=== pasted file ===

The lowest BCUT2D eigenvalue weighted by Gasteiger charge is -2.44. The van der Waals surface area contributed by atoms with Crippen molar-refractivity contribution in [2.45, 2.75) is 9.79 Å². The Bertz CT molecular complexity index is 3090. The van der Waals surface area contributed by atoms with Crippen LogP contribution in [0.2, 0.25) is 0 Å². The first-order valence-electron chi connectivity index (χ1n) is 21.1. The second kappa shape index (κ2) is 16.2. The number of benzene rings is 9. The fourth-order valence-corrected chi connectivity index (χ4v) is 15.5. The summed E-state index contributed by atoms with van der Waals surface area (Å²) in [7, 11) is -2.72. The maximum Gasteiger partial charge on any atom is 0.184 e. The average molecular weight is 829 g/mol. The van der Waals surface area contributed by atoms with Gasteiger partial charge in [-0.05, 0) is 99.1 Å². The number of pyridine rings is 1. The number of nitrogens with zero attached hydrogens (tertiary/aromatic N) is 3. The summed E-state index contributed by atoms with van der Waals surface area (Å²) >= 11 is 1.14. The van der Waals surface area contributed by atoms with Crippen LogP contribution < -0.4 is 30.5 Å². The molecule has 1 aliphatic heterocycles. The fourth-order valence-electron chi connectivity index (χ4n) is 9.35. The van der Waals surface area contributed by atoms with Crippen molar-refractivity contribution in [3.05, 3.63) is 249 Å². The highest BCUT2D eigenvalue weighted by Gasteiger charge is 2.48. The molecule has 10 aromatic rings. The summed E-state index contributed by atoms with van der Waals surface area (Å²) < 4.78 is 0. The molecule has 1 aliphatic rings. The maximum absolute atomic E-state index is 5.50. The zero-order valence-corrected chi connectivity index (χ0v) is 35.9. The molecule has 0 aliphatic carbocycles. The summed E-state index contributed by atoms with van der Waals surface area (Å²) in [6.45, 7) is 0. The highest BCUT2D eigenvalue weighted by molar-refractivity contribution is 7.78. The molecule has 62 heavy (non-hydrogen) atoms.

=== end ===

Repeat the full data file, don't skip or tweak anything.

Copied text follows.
The lowest BCUT2D eigenvalue weighted by Gasteiger charge is -2.44. The van der Waals surface area contributed by atoms with Crippen molar-refractivity contribution in [2.45, 2.75) is 9.79 Å². The Bertz CT molecular complexity index is 3090. The van der Waals surface area contributed by atoms with Crippen LogP contribution in [0.2, 0.25) is 0 Å². The first-order valence-electron chi connectivity index (χ1n) is 21.1. The second kappa shape index (κ2) is 16.2. The number of benzene rings is 9. The fourth-order valence-corrected chi connectivity index (χ4v) is 15.5. The summed E-state index contributed by atoms with van der Waals surface area (Å²) in [7, 11) is -2.72. The maximum Gasteiger partial charge on any atom is 0.184 e. The average molecular weight is 829 g/mol. The van der Waals surface area contributed by atoms with Gasteiger partial charge in [-0.05, 0) is 99.1 Å². The number of pyridine rings is 1. The number of nitrogens with zero attached hydrogens (tertiary/aromatic N) is 3. The summed E-state index contributed by atoms with van der Waals surface area (Å²) >= 11 is 1.14. The van der Waals surface area contributed by atoms with Crippen LogP contribution < -0.4 is 30.5 Å². The molecule has 1 aliphatic heterocycles. The fourth-order valence-electron chi connectivity index (χ4n) is 9.35. The van der Waals surface area contributed by atoms with Crippen molar-refractivity contribution in [3.05, 3.63) is 249 Å². The highest BCUT2D eigenvalue weighted by Gasteiger charge is 2.48. The molecule has 10 aromatic rings. The summed E-state index contributed by atoms with van der Waals surface area (Å²) < 4.78 is 0. The molecule has 1 aliphatic rings. The maximum absolute atomic E-state index is 5.50. The zero-order valence-corrected chi connectivity index (χ0v) is 35.9. The molecule has 0 aliphatic carbocycles. The summed E-state index contributed by atoms with van der Waals surface area (Å²) in [6.45, 7) is 0. The highest BCUT2D eigenvalue weighted by molar-refractivity contribution is 7.78. The molecule has 62 heavy (non-hydrogen) atoms.